“Privacy Shake”, a Haptic Interface for Managing Privacy Settings in Mobile Location Sharing Applications
Lukasz Jedrzejczyk, Thursday 3rd June, 12:00 pm - 12:15 pm, Student Presentations 2, JLB Meeting Room 1
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28 May 2010
A third year student – going to talk about a small study he conducted recently. Designed an interface to look at privacy and was motivated by privacy as a practical problem. Sometimes we want to share information and sometimes we don’t want to share anything.
Mobile sharing information just says where we are.
There is a problem in providing a heads-up interface for privacy management and proposed a solution for privacy shake i.e. moving your phone in a particular direction – i.e sharing information.
Privacy shake works:
- Up and down – everyone could see mylocation
- Side to side – don’t share my information]
- Move phone away – to provide some amount of information – city level
- Move phone towards ??
Shows an example scenario of someone shopping in the centre for his g/f. He shakes his phone to hide his location. To ensure that the location does not get confused with normal laughing and joking around – incorporated an accelerator which needs to go very quickly in order to recognise the problem. And hence the location-based thing will know only he is in MK.
16 students doing the 4 tasks: enable location sharing, disable location sharing, change the level of location available and disabling location sharing via a GUI.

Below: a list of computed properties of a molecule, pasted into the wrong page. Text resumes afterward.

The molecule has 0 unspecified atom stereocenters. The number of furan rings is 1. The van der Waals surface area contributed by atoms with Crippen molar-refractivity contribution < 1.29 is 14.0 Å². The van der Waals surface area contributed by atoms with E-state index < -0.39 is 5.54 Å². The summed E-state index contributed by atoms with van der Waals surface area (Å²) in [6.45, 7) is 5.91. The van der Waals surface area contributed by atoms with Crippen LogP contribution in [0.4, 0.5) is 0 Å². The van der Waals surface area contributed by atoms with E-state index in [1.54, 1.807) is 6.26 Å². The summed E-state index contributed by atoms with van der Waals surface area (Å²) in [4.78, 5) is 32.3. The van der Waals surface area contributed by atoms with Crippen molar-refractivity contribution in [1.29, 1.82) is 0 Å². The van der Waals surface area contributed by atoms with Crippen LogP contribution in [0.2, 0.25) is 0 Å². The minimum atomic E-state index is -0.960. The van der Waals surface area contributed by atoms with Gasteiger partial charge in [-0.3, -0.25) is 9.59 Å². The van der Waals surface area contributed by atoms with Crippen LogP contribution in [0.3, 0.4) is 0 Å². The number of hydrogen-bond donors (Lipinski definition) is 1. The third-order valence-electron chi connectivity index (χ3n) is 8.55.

Showing the results for 16 participants based on the time taken to complete the task. The completion rate is not great but he wanted to see if the users like the interface or not. 4 persons said it was awkward and would not like to use it. He noticed that people of different heights shake differently J
Received good feedback on the interface – 4 users did not like it – 3 times faster than the GUI. Work to presented at the Mobile HCI conference.
Being one of the participant, I am wondering if you need to calibrate for your size and movement? Maybe in the future I would need to calibrate like the Wii
Would you be using this in the real-world? It wasn’t my main aim but probably.
He is explaining that the way to share information is difficult as people shake differently.
Has there been any research on how or why people want to share their location? There are several studies on this
The example, indicates that the location is on my default and then turning it on and off? That was just an example, it might be different for different people.
Did the participants have any training on the GUI on it? I demonstrated the GUI and it was quite straight-forward
How does this fit into your PhD in general? My PhD is about creating interfaces and this is going to be a fun thing to include in my PhD but it is not the main focus of it
11:04 on 3 June 2010